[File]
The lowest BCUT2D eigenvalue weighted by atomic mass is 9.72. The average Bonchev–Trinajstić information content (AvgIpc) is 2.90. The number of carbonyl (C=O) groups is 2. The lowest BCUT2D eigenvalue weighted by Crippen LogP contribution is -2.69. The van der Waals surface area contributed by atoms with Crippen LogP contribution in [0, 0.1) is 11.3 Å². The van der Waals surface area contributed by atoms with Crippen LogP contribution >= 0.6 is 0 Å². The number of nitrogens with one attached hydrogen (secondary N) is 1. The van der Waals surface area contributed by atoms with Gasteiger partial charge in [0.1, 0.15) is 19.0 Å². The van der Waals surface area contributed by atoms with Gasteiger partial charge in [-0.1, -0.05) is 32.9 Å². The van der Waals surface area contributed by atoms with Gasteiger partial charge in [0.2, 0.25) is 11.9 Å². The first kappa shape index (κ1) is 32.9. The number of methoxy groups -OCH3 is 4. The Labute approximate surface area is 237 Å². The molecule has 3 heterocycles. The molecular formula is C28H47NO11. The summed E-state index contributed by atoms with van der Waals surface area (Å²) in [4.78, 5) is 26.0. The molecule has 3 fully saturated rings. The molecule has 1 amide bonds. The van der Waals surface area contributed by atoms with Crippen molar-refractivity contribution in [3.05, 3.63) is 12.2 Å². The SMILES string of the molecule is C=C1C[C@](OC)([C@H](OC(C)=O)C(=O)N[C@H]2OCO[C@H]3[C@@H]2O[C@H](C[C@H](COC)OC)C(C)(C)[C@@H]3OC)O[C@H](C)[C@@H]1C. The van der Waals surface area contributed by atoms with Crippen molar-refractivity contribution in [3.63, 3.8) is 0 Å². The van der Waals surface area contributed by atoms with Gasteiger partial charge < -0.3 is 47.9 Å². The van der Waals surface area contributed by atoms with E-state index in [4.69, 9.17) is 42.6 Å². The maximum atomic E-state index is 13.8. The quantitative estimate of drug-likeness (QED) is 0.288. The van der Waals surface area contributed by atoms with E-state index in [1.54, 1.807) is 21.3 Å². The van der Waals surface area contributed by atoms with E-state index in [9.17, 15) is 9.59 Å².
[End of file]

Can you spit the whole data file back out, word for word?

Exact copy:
The lowest BCUT2D eigenvalue weighted by atomic mass is 9.72. The average Bonchev–Trinajstić information content (AvgIpc) is 2.90. The number of carbonyl (C=O) groups is 2. The lowest BCUT2D eigenvalue weighted by Crippen LogP contribution is -2.69. The van der Waals surface area contributed by atoms with Crippen LogP contribution in [0, 0.1) is 11.3 Å². The van der Waals surface area contributed by atoms with Crippen LogP contribution >= 0.6 is 0 Å². The number of nitrogens with one attached hydrogen (secondary N) is 1. The van der Waals surface area contributed by atoms with Gasteiger partial charge in [0.1, 0.15) is 19.0 Å². The van der Waals surface area contributed by atoms with Gasteiger partial charge in [-0.1, -0.05) is 32.9 Å². The van der Waals surface area contributed by atoms with Gasteiger partial charge in [0.2, 0.25) is 11.9 Å². The first kappa shape index (κ1) is 32.9. The number of methoxy groups -OCH3 is 4. The Labute approximate surface area is 237 Å². The molecule has 3 heterocycles. The molecular formula is C28H47NO11. The summed E-state index contributed by atoms with van der Waals surface area (Å²) in [4.78, 5) is 26.0. The molecule has 3 fully saturated rings. The molecule has 1 amide bonds. The van der Waals surface area contributed by atoms with Crippen molar-refractivity contribution in [3.05, 3.63) is 12.2 Å². The SMILES string of the molecule is C=C1C[C@](OC)([C@H](OC(C)=O)C(=O)N[C@H]2OCO[C@H]3[C@@H]2O[C@H](C[C@H](COC)OC)C(C)(C)[C@@H]3OC)O[C@H](C)[C@@H]1C. The van der Waals surface area contributed by atoms with Crippen molar-refractivity contribution in [3.63, 3.8) is 0 Å². The van der Waals surface area contributed by atoms with Gasteiger partial charge < -0.3 is 47.9 Å². The van der Waals surface area contributed by atoms with E-state index in [4.69, 9.17) is 42.6 Å². The maximum atomic E-state index is 13.8. The quantitative estimate of drug-likeness (QED) is 0.288. The van der Waals surface area contributed by atoms with E-state index in [1.54, 1.807) is 21.3 Å². The van der Waals surface area contributed by atoms with E-state index in [9.17, 15) is 9.59 Å².